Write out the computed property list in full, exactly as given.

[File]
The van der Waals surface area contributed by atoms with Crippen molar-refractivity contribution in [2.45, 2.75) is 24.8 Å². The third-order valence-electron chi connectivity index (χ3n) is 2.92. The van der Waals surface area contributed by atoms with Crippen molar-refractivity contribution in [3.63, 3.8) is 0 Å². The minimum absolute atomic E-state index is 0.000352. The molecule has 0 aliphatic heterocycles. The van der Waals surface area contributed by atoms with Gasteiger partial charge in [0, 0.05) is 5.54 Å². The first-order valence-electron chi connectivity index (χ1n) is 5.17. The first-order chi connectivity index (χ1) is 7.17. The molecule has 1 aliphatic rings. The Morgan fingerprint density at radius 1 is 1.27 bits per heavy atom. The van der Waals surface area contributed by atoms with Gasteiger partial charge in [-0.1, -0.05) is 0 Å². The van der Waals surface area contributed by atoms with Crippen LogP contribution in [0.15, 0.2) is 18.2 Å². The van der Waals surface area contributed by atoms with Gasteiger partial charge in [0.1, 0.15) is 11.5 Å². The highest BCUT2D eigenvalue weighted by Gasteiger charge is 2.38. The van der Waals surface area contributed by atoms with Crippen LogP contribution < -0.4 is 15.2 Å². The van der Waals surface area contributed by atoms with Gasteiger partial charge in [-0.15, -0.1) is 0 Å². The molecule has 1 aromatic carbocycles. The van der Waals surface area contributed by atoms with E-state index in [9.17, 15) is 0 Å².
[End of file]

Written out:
The van der Waals surface area contributed by atoms with Crippen molar-refractivity contribution in [2.45, 2.75) is 24.8 Å². The third-order valence-electron chi connectivity index (χ3n) is 2.92. The van der Waals surface area contributed by atoms with Crippen molar-refractivity contribution in [3.63, 3.8) is 0 Å². The minimum absolute atomic E-state index is 0.000352. The molecule has 0 aliphatic heterocycles. The van der Waals surface area contributed by atoms with Gasteiger partial charge in [0, 0.05) is 5.54 Å². The first-order valence-electron chi connectivity index (χ1n) is 5.17. The first-order chi connectivity index (χ1) is 7.17. The molecule has 1 aliphatic rings. The Morgan fingerprint density at radius 1 is 1.27 bits per heavy atom. The van der Waals surface area contributed by atoms with Gasteiger partial charge in [-0.1, -0.05) is 0 Å². The van der Waals surface area contributed by atoms with Crippen LogP contribution in [0.15, 0.2) is 18.2 Å². The van der Waals surface area contributed by atoms with Gasteiger partial charge in [0.1, 0.15) is 11.5 Å². The highest BCUT2D eigenvalue weighted by Gasteiger charge is 2.38. The van der Waals surface area contributed by atoms with Crippen LogP contribution < -0.4 is 15.2 Å². The van der Waals surface area contributed by atoms with Gasteiger partial charge in [-0.15, -0.1) is 0 Å². The molecule has 1 aromatic carbocycles. The van der Waals surface area contributed by atoms with E-state index in [9.17, 15) is 0 Å².